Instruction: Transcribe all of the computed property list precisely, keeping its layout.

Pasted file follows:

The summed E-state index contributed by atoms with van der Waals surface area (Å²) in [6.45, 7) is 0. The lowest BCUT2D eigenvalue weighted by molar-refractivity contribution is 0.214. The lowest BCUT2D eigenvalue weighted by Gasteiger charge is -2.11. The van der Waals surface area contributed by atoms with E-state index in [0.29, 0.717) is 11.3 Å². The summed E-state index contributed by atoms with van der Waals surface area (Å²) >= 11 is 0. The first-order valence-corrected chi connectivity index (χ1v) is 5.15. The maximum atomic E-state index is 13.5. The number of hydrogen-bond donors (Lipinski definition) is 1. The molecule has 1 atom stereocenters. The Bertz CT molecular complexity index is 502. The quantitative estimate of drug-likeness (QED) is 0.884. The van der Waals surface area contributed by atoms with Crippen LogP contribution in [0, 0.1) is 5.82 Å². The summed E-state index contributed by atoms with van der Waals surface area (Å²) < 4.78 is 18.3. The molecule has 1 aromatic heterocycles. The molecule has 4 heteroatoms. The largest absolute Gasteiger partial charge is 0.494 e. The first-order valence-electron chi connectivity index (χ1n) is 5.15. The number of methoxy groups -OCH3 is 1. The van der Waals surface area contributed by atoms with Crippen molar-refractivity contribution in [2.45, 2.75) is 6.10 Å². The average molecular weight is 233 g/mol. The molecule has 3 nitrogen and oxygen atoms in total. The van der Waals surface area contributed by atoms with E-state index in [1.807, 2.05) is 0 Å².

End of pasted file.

The summed E-state index contributed by atoms with van der Waals surface area (Å²) in [6.45, 7) is 0. The lowest BCUT2D eigenvalue weighted by molar-refractivity contribution is 0.214. The lowest BCUT2D eigenvalue weighted by Gasteiger charge is -2.11. The van der Waals surface area contributed by atoms with E-state index in [0.29, 0.717) is 11.3 Å². The summed E-state index contributed by atoms with van der Waals surface area (Å²) >= 11 is 0. The first-order valence-corrected chi connectivity index (χ1v) is 5.15. The maximum atomic E-state index is 13.5. The number of hydrogen-bond donors (Lipinski definition) is 1. The molecule has 1 atom stereocenters. The Bertz CT molecular complexity index is 502. The quantitative estimate of drug-likeness (QED) is 0.884. The van der Waals surface area contributed by atoms with Crippen LogP contribution in [0, 0.1) is 5.82 Å². The summed E-state index contributed by atoms with van der Waals surface area (Å²) < 4.78 is 18.3. The molecule has 1 aromatic heterocycles. The molecule has 4 heteroatoms. The largest absolute Gasteiger partial charge is 0.494 e. The first-order valence-electron chi connectivity index (χ1n) is 5.15. The number of methoxy groups -OCH3 is 1. The van der Waals surface area contributed by atoms with Crippen molar-refractivity contribution in [2.45, 2.75) is 6.10 Å². The average molecular weight is 233 g/mol. The molecule has 3 nitrogen and oxygen atoms in total. The van der Waals surface area contributed by atoms with E-state index in [1.807, 2.05) is 0 Å².